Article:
TGA considers warning labels for complementary medicines

THE Therapeutic Goods Administration (TGA) has confirmed it will consider labelling complementary medicines with a warning to consumers the products have not been tested for efficacy.

Responding to last week’s Australian National Audit Office (ANAO) review of the regulation of complementary medicines, a TGA spokesperson said the administration was “supportive of moves to inform the community that low risk, complementary medicines are not tested by the TGA for efficacy”.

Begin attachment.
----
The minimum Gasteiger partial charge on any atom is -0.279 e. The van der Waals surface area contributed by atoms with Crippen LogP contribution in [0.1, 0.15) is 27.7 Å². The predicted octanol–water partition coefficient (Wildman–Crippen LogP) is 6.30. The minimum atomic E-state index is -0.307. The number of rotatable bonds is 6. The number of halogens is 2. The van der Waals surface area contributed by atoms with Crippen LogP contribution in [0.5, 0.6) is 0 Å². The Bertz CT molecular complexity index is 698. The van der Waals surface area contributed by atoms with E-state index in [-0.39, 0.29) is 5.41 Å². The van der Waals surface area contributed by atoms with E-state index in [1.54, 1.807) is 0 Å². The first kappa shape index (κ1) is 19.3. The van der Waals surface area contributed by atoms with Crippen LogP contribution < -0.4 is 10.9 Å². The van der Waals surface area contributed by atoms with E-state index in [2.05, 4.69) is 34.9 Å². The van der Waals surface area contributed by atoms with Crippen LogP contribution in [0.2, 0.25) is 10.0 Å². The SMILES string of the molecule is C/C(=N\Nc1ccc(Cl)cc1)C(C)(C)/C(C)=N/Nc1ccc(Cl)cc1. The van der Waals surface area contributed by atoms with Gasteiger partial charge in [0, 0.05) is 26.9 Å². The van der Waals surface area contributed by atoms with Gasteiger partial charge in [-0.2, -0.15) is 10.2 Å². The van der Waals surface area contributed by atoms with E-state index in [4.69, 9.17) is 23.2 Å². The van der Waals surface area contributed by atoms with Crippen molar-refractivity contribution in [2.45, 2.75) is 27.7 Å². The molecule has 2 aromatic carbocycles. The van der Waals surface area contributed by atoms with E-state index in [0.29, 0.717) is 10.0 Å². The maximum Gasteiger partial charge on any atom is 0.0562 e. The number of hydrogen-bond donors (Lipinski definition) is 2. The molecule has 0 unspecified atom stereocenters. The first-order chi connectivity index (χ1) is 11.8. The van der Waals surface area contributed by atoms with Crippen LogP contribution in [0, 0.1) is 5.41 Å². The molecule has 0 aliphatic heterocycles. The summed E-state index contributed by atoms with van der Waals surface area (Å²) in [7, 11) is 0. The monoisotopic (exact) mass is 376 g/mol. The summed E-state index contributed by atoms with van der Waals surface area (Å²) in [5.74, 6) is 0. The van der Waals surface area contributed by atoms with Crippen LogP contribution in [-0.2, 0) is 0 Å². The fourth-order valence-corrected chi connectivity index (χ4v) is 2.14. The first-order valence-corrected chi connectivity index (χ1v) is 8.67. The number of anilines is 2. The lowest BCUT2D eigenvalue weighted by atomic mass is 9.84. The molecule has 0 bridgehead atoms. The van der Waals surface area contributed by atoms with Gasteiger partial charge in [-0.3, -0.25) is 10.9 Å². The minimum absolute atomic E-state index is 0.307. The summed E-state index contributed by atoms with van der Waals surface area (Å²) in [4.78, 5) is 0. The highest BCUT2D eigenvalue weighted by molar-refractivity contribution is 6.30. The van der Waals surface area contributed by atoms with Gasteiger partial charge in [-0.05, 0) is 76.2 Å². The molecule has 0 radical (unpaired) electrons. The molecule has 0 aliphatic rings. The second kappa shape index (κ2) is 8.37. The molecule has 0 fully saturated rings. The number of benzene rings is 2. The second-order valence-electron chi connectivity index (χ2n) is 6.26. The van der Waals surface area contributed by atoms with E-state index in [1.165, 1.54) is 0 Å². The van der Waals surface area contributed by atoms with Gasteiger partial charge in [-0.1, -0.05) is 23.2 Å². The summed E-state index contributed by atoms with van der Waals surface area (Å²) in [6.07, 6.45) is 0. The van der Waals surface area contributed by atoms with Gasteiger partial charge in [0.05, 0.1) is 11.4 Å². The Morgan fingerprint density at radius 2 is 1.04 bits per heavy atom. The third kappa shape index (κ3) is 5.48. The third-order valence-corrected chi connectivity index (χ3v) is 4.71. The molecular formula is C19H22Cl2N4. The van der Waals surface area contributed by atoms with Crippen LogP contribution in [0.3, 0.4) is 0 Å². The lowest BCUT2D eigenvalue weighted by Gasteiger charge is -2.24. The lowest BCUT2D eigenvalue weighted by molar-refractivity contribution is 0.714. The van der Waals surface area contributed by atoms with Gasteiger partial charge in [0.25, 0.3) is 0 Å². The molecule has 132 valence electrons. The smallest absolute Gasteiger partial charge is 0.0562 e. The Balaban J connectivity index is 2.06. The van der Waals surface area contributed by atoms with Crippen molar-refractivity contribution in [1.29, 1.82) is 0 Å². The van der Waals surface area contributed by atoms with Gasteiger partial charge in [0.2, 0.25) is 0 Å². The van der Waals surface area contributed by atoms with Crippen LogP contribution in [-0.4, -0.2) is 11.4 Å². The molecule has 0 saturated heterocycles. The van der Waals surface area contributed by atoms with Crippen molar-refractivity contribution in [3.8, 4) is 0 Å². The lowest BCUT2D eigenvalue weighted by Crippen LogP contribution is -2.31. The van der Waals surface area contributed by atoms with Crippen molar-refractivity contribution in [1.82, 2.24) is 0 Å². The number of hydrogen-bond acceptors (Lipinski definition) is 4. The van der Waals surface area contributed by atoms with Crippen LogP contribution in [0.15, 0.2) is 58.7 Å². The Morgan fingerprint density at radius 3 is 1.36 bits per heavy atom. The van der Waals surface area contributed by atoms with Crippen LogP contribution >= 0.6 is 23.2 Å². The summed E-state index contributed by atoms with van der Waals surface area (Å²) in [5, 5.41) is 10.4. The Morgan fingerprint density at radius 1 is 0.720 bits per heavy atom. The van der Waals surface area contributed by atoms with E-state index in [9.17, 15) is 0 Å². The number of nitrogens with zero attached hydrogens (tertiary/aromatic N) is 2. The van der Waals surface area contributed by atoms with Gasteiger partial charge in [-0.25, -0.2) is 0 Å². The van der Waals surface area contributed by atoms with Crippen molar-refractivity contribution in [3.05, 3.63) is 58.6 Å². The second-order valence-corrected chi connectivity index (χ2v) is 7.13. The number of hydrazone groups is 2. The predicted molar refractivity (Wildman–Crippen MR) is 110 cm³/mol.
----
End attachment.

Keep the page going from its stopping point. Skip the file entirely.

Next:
The audit office review found the TGA’s approach to “easy, quick and low cost” market access for sponsors of complementary medicines was abused by companies which flouted the rules up to 90% of the time.

The report said the current approach of basing new listings largely on self-assessment by the medicine’s sponsor “permits inappropriate or misleading claims”. It also said the TGA did not use the lessons learned from post